Well, I had studied. I knew what I was going to say. I had my outline. I had my illustrations. I had everything. I had much of it written down. And, for crying out loud, it was seven minutes.  So, I said, “It’s Saturday. Of course I’m finished.” I wasn’t finished.  What I had to do at that point, when it was revealed to me that I was a liar, and I am a liar.  The heart is deceitful above all things and desperately wicked. Who can know it?  I know that in me, that is in my flesh, dwells no good thing. I am a sinner. I am a liar. I had to go to my son and I needed to say, “I have gone to God and God has forgiven me, but I need you to know that I have lied to you. I did not tell you the truth.”

 Another practical way that we can use the gospel in order to produce or reproduce disciples is to extend mercy.  Even when using the rod, do it with gentleness and under control. You know what it means to be godly? It means to be like God.  So we ask the question, what is God like in his dealings with us?  He’s patient. He’s loving. He’s kind. He restores. And after he disciplines us, he produces the peaceable fruit of righteousness by those who have been trained by it. Hebrews 12:11. He’s not harsh. He’s not demeaning.  So, if we wish to produce righteousness in our children, we need to be gentle. Spank them to the glory of God. Make sure they feel the sting, but make sure they know mercy and love.  You need mercy and love. Show mercy and love. James 2:13, For judgment is without mercy. For the one who shows no mercy, mercy triumphs over judgment.  Again, as one who constantly needs grace, you need to show it.  Now, as you show it, explain the gospel. It’s not just that Dad is a merciful guy. No, Dad serves a merciful God. Teach them the gospel.

Let me land the plane here.  Your kids are either going to grow up in a performance-driven home, or they’re going to grow up in a grace-driven home.  If they grow up in a performance-driven home, they’re either going to be hypocrites who learn what they must do to pretend that they are something that they are not, or they will be rebels who will know that they cannot live up to the standards and so they will just go wild and won’t even try. Or they will be Pharisees who will outwardly conform and they will be proud of it.

The latter is a grace-driven home.  That is one that produces disciples, children that understand grace, children that have been extended grace, children who seek for grace.  Use the practical gospel with personal applications to reproduce disciples. Because what we’re looking at right now is not you having children that are well-behaved so that people can pay you compliments. What you’re looking for, here’s your goal, is that 50 years from now, when you are rotting in a casket somewhere or near dead and someone asks your children, What was your mother like? What was your father like? There’s going to be a lot of things that they can say which will be embarrassing to your legacy, but overall What you want them to say is something like this: My mother, my father was a real Christian. A real genuine Christian who loved Jesus and they obeyed him and they prioritized his kingdom, and they understood the gospel they understood functionally how the gospel worked  They were lovers of Christ, practically speaking, they showed me mercy, they sought mercy, they lived out the gospel.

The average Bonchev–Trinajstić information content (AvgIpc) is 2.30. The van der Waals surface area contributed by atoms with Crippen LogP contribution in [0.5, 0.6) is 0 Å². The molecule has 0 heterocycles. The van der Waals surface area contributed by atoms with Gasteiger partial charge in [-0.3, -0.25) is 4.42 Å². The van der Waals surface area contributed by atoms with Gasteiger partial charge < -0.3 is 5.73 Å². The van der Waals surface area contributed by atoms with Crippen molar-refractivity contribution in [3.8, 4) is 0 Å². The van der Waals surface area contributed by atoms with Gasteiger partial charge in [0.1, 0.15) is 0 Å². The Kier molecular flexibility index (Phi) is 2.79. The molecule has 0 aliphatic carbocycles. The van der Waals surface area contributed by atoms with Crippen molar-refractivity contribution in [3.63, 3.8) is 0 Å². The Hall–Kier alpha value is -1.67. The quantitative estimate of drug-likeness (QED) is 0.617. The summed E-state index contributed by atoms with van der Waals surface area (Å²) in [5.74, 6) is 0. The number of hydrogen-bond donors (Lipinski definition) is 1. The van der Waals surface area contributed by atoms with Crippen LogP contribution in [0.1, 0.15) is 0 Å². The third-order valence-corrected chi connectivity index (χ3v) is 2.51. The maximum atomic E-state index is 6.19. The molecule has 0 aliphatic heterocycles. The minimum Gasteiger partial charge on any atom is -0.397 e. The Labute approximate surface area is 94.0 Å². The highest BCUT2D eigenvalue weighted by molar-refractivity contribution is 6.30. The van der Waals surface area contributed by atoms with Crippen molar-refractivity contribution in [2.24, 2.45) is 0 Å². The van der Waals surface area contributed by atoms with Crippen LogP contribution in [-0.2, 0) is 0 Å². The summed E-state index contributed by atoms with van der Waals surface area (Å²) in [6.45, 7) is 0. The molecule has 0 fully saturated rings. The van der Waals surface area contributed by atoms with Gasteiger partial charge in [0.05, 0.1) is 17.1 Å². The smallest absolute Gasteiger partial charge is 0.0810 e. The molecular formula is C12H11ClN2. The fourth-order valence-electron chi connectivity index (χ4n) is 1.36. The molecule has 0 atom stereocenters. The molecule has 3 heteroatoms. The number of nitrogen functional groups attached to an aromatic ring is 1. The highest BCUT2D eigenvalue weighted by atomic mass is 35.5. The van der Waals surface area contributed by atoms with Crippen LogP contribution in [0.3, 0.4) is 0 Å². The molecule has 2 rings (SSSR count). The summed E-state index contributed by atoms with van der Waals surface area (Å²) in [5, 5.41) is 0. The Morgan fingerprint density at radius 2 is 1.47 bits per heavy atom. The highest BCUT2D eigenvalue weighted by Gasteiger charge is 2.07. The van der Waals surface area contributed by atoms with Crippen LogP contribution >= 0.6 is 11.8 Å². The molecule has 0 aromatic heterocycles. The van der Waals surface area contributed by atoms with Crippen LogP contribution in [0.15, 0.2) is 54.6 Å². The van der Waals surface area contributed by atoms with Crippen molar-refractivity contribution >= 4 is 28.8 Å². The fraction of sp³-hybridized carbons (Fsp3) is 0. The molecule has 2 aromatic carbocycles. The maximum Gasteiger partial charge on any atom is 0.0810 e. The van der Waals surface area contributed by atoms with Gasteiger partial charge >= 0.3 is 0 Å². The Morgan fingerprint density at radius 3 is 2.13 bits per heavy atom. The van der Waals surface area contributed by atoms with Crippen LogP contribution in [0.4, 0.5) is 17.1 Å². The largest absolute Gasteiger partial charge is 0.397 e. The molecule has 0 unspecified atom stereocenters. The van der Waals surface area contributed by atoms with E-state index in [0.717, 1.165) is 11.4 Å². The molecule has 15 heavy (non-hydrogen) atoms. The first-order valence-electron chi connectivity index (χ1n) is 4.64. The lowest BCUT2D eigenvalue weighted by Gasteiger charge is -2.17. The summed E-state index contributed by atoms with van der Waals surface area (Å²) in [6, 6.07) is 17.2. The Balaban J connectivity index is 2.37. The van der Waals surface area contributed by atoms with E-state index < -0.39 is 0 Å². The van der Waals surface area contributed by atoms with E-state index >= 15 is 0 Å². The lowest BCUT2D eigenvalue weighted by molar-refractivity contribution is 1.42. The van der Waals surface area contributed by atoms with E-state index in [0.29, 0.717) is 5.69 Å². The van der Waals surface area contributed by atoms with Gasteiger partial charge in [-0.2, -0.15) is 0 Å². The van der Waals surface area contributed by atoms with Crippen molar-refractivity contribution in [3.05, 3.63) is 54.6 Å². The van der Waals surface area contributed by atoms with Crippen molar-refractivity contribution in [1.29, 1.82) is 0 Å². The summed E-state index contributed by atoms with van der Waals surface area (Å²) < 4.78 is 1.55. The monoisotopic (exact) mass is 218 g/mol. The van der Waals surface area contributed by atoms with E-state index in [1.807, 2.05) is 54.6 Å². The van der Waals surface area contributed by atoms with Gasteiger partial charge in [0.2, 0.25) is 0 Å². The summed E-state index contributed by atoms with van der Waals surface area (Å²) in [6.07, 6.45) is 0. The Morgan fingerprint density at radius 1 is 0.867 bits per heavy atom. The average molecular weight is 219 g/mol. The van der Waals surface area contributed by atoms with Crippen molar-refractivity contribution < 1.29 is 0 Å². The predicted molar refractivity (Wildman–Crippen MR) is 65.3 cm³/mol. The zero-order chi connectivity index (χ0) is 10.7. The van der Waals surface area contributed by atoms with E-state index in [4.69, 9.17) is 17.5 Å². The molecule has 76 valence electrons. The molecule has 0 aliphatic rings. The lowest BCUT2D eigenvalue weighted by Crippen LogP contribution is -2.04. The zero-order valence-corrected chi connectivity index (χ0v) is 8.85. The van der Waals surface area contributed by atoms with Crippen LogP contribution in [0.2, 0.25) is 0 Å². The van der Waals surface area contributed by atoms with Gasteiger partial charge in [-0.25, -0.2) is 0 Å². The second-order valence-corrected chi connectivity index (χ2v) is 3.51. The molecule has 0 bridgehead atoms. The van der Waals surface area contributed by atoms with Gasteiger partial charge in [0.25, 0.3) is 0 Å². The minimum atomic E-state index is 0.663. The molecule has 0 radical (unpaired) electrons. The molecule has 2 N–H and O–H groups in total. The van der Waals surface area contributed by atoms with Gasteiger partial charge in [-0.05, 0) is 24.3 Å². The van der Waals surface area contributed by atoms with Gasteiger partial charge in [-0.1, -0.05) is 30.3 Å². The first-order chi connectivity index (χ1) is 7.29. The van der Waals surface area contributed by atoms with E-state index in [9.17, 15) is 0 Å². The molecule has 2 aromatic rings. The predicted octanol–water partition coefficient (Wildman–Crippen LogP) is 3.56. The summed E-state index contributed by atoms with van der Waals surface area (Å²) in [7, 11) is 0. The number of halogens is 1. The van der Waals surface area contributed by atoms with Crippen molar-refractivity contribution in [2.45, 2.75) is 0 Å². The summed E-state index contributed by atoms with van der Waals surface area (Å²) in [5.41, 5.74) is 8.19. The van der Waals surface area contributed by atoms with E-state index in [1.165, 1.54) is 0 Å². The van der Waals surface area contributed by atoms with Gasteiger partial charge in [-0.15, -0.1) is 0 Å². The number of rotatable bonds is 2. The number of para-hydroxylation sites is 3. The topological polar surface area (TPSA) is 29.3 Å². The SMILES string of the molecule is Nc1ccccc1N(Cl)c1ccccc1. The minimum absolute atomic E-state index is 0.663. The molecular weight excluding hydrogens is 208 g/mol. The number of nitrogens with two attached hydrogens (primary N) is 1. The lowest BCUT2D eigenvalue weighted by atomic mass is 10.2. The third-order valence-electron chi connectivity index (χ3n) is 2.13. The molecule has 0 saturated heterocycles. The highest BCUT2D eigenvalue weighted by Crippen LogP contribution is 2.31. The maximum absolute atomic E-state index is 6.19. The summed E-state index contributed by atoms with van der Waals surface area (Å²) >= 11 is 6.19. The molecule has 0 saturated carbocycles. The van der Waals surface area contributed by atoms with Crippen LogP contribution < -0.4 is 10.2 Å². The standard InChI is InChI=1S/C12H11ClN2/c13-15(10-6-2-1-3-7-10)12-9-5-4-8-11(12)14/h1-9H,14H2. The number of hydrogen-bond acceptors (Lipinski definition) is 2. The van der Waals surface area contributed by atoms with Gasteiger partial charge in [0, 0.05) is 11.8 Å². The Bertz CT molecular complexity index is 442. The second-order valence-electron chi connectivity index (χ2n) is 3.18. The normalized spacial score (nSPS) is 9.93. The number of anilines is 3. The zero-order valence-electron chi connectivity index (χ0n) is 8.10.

And that’s not even your bottom line. The bottom line is not what are they going to say about you, but the bottom line is how do they turn out.  And if we really believe that the gospel is the dynamite, that is, the power of God unto salvation, how they turn out is how the gospel is going to get to them. And the most effective way to use that gospel is to communicate it by your life. The most powerful, effective tool of influence that you have concerning the character of your children is the gospel. The gospel spoken, and taught, and lived out, and applied, and emphasized, emphasized, emphasized. The gospel is of first importance. That’s the most important point. Get that point across to your precious children.